Part 1 can be accessed here.
Part 2 can be accessed here.
The preceding articles have, in terms of timeline, led up to the period in which an IEB notice was served to the governors of Laisterdyke Business and Enterprise College. In this blog we will examine the role and irrational behaviour of the Bradford Council in practically ensuring the removal of the governors, much to the nonchalant detriment of the school’s pupils.
Impeding Response to IEB Application
An Interim Executive Board are governors brought in by the Council in exceptional circumstance with the aim of improving the school. Per process, a letter of intention determining an IEB is first sent to the governing body for them to issue a response. The happenings around this process in the context of Laisterdyke certainly raise questions regarding the motives of the Council; motives which have already been evidenced as being partisan towards the Principal Jen McIntosh and the Senior Leadership Team (SLT).
A period of consultation is meant to ensue so that the governing body can respond and allay any issues raised by the Council. The Council however, attempted to circumvent this process. Clive Linnet, the Council’s Governance and Workforce Development Manager, sent an email on 25th of February 2014, asking the Chair of Governors, Rifat Parveen, to sign the second part of the IEB application. Upon requesting the full IEB application, the Chair was told that she did not need to see it as it was for the Council to complete.
The initial draft copy of the Consultation Notice letter, dated 10th of March, did not even have a deadline date.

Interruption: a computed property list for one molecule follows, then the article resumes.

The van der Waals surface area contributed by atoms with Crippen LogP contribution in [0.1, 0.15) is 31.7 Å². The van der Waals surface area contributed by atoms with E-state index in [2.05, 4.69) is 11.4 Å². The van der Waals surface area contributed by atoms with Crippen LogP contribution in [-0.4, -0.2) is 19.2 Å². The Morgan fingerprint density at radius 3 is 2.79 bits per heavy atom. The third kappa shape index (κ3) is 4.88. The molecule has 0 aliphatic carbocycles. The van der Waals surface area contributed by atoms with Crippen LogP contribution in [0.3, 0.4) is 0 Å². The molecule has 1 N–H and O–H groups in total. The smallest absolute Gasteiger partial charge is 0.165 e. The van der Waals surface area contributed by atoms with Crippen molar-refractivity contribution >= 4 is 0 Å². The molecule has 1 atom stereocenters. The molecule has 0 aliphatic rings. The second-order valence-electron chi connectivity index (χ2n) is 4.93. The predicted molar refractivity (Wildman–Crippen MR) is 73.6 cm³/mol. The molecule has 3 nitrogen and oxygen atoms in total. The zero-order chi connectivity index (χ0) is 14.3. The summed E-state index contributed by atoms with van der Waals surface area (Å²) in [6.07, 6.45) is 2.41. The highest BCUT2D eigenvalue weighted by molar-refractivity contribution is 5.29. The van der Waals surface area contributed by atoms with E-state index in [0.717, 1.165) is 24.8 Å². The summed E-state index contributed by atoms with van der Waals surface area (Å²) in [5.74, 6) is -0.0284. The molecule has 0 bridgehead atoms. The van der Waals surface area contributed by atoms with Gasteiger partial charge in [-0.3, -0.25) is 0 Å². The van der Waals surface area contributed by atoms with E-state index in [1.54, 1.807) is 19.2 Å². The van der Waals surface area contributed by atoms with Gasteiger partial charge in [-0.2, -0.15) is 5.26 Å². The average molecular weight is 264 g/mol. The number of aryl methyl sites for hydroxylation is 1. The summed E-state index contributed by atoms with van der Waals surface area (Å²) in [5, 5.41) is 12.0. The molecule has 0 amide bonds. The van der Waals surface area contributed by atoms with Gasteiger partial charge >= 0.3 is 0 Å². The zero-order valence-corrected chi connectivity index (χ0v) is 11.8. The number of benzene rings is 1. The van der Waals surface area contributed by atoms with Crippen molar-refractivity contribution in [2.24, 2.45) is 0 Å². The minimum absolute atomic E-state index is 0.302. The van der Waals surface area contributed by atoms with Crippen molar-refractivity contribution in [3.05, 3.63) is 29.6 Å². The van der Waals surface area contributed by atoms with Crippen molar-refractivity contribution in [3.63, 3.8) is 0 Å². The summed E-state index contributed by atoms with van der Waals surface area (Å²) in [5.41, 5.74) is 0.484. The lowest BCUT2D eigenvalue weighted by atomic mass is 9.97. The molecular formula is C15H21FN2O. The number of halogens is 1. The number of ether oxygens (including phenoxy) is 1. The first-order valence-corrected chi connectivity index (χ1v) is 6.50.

The Council then resent the draft document along with nine other bundles of documentation, without highlighting the fact that they had now corrected their mistake and added deadline date. As a result of the confusion, governors confirm that four days of the consultation were lost.
After submitting the response on the 24th of March 2014, a final version was sent by the Council to the governors on 28th March 2014, permitting only one day to respond. The Council had substantially modified the application, revising their arguments, clearly in light of the governors’ response, whilst adding new material contentions. Given that most of the application had now been revised, to then grant only one working day for a further period of consultation would be regarded as preposterously unequitable. Yet this the type of unfair procedural gymnastics which were engaged in by the Council.
This is unsurprising; the Council’s intention to remove the governing body from the outset is well document. A further example can be seen in the Chair’s (Rifat Parveen) attempts to obtain a National Leader in Education. The Chair had sent an email to David Thompson, (the Senior Achievement Authority of Officers assigned by the Council to provide support – more in him further below) on the 3rd of March 2014, requesting the assignment of a National Leader of Education (NLE) as per the actions identified from the review of governance. The following day, Thompson merely forwarded the request on to the Chair of the “School Specific Monitoring Group Meeting” (SSMG) Phil Weston, informing the Parveen that Weston would be in touch “shortly”. Weston did not get in touch for three weeks. Instead the Chair took it upon herself to obtain the services of a local NLE and subsequently notified Weston for retrospective approval.
The IEB Application